My husband and I were decluttering, Maria Kondo style, and came across a Best Buy advertising insert from December 2003. Featured products were video games and consoles, music CDs (Radiohead or Limp Bizkit, anyone?) and of course, movie DVDs — all of which have now been replaced with Internet streaming. The ads featured portable, no-skip Walkman CD players and something revolutionary, an MP3 player. Record your holiday event with our state-of-the-art digital camcorder and catch up with friends and family on the go with a Nokia flip phone featuring a full-color display and 500 anytime minutes if you sign up now! For traditionalists (old fogies like me), there was a wide array of cordless phones with built-in answering machines available. The smartphone has rendered all of those products obsolete. Even more shocking, all appliances featured in the ads were white. Even as a self-proclaimed old fogie, I switched to stainless years ago. But I digress.
The speed and pace at which technology is evolving is faster than many can comprehend. We have evolved from smartphones to smart homes, where our home temperature, security and the roast in the oven can be remotely monitored. Photo albums have become a thing of the past, with pictures going digital. Moving away from the physical is becoming the norm. The biggest indicator of this is magazines. Many have either shut their doors or gone completely digital to stay profitable. Evolve or risk being left behind. Sears was once the Amazon of its day. My dad used to say, “If you can’t find it at Sears, you probably don’t need it anyway.” Fair enough. Sears sold everything from underwear to houses, which everyone needs at some point. The company that revolutionized ordering anything you could want or wish for via mail and phone is being brought down by a company that revolutionized ordering anything you want or wish for with just a few clicks.
Where does this evolution leave the banking industry? I recently called my bank to inquire about refinancing my home mortgage. While I was given the opportunity to apply online, I still had to provide all my financials in person to a loan officer. I was provided with a ream of paper disclosures and a promise that I would be called when my loan was out of underwriting. The mere application process was exhausting. A friend of mine referred me to a well-known bank that owns an online mortgage company that handled her refinance, and she likened the experience to getting a pedicure. I like pedicures, so I took her recommendation. I completed my application online, and in less than five minutes, through blockchain technology, all my and my husband’s banking information and employment and payment history were retrieved. The only item we had to scan in was a copy of our driver’s license for verification. I received a preliminary approval immediately and was able to e-sign all my disclosures. Call me impressed! This bank was not resting on its laurels. If they made a mortgage loan application process painless, they probably have the technological resources to be able to handle my personal accounts and future loans with just as much ease. My current bank, on the other hand, just started offering person-to-person payment (P2P). Evolving, but slowly.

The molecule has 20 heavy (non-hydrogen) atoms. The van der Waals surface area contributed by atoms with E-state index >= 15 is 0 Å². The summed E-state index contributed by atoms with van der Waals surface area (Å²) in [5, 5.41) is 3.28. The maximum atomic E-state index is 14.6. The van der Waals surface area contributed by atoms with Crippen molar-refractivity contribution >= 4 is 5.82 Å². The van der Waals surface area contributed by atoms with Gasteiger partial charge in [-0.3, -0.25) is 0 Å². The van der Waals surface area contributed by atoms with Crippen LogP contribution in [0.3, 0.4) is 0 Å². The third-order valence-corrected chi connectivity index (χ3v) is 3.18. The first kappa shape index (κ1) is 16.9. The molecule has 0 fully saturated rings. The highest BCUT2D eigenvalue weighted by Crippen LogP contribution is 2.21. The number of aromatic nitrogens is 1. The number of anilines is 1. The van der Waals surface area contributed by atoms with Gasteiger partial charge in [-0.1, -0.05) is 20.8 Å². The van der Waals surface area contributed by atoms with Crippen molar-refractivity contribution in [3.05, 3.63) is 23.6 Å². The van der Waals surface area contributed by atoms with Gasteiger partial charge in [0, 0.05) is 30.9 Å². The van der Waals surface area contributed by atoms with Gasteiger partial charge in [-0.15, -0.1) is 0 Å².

Financial institutions, like retailers, magazine publishers, electronics companies and the music and movie industry are facing tough competition from technologically savvy companies that can provide all the products and services of a brick-and-mortar location, but at breakneck speed and with minimal inconvenience to the customer. As banking customers age out and a new generation of tech-savvy customers seek out their first bank account, will you be able to attract and wow them? Wipfli has the expertise to advise financial institutions on how they can evolve to meet new and changing customer needs in a new tech-savvy world.